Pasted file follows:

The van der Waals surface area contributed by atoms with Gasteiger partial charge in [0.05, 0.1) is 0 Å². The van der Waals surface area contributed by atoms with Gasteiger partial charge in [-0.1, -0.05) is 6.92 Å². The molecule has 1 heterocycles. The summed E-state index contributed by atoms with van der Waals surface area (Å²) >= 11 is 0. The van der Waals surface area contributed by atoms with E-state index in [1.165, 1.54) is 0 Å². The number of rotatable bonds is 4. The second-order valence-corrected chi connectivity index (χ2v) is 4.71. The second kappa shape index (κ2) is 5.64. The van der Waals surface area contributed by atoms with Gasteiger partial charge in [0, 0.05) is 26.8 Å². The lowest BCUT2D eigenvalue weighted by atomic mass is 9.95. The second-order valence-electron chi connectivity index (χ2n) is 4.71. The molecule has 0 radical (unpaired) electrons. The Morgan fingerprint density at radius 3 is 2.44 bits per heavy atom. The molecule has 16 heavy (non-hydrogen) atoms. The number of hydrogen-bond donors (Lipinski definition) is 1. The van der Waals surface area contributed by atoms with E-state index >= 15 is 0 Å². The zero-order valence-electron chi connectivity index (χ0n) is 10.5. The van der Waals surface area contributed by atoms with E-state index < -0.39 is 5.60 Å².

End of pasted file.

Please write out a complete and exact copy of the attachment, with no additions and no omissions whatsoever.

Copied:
The van der Waals surface area contributed by atoms with Gasteiger partial charge in [0.05, 0.1) is 0 Å². The van der Waals surface area contributed by atoms with Gasteiger partial charge in [-0.1, -0.05) is 6.92 Å². The molecule has 1 heterocycles. The summed E-state index contributed by atoms with van der Waals surface area (Å²) >= 11 is 0. The van der Waals surface area contributed by atoms with E-state index in [1.165, 1.54) is 0 Å². The number of rotatable bonds is 4. The second-order valence-corrected chi connectivity index (χ2v) is 4.71. The second kappa shape index (κ2) is 5.64. The van der Waals surface area contributed by atoms with Gasteiger partial charge in [0, 0.05) is 26.8 Å². The lowest BCUT2D eigenvalue weighted by atomic mass is 9.95. The second-order valence-electron chi connectivity index (χ2n) is 4.71. The molecule has 0 radical (unpaired) electrons. The Morgan fingerprint density at radius 3 is 2.44 bits per heavy atom. The molecule has 16 heavy (non-hydrogen) atoms. The number of hydrogen-bond donors (Lipinski definition) is 1. The van der Waals surface area contributed by atoms with E-state index >= 15 is 0 Å². The zero-order valence-electron chi connectivity index (χ0n) is 10.5. The van der Waals surface area contributed by atoms with E-state index < -0.39 is 5.60 Å².